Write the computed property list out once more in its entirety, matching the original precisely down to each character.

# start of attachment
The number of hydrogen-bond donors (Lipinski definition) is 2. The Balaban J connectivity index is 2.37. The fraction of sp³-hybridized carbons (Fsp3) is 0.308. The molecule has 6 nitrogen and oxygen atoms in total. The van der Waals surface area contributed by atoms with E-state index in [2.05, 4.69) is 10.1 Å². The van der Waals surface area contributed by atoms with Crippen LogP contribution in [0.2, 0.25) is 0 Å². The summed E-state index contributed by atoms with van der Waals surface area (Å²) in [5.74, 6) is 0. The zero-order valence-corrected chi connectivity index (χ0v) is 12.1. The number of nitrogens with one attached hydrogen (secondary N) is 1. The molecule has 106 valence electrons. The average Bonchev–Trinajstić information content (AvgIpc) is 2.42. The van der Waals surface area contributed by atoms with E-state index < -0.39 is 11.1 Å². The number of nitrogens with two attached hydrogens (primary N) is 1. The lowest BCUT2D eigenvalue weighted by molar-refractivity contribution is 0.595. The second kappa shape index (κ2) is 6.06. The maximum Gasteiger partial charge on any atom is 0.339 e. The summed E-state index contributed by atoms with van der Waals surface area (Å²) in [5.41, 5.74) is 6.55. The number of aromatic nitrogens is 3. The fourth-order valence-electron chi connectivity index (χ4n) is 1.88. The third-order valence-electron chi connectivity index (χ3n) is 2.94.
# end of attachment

The number of hydrogen-bond donors (Lipinski definition) is 2. The Balaban J connectivity index is 2.37. The fraction of sp³-hybridized carbons (Fsp3) is 0.308. The molecule has 6 nitrogen and oxygen atoms in total. The van der Waals surface area contributed by atoms with E-state index in [2.05, 4.69) is 10.1 Å². The van der Waals surface area contributed by atoms with Crippen LogP contribution in [0.2, 0.25) is 0 Å². The summed E-state index contributed by atoms with van der Waals surface area (Å²) in [5.74, 6) is 0. The zero-order valence-corrected chi connectivity index (χ0v) is 12.1. The number of nitrogens with one attached hydrogen (secondary N) is 1. The molecule has 106 valence electrons. The average Bonchev–Trinajstić information content (AvgIpc) is 2.42. The van der Waals surface area contributed by atoms with E-state index < -0.39 is 11.1 Å². The number of nitrogens with two attached hydrogens (primary N) is 1. The lowest BCUT2D eigenvalue weighted by molar-refractivity contribution is 0.595. The second kappa shape index (κ2) is 6.06. The maximum Gasteiger partial charge on any atom is 0.339 e. The summed E-state index contributed by atoms with van der Waals surface area (Å²) in [5.41, 5.74) is 6.55. The number of aromatic nitrogens is 3. The fourth-order valence-electron chi connectivity index (χ4n) is 1.88. The third-order valence-electron chi connectivity index (χ3n) is 2.94.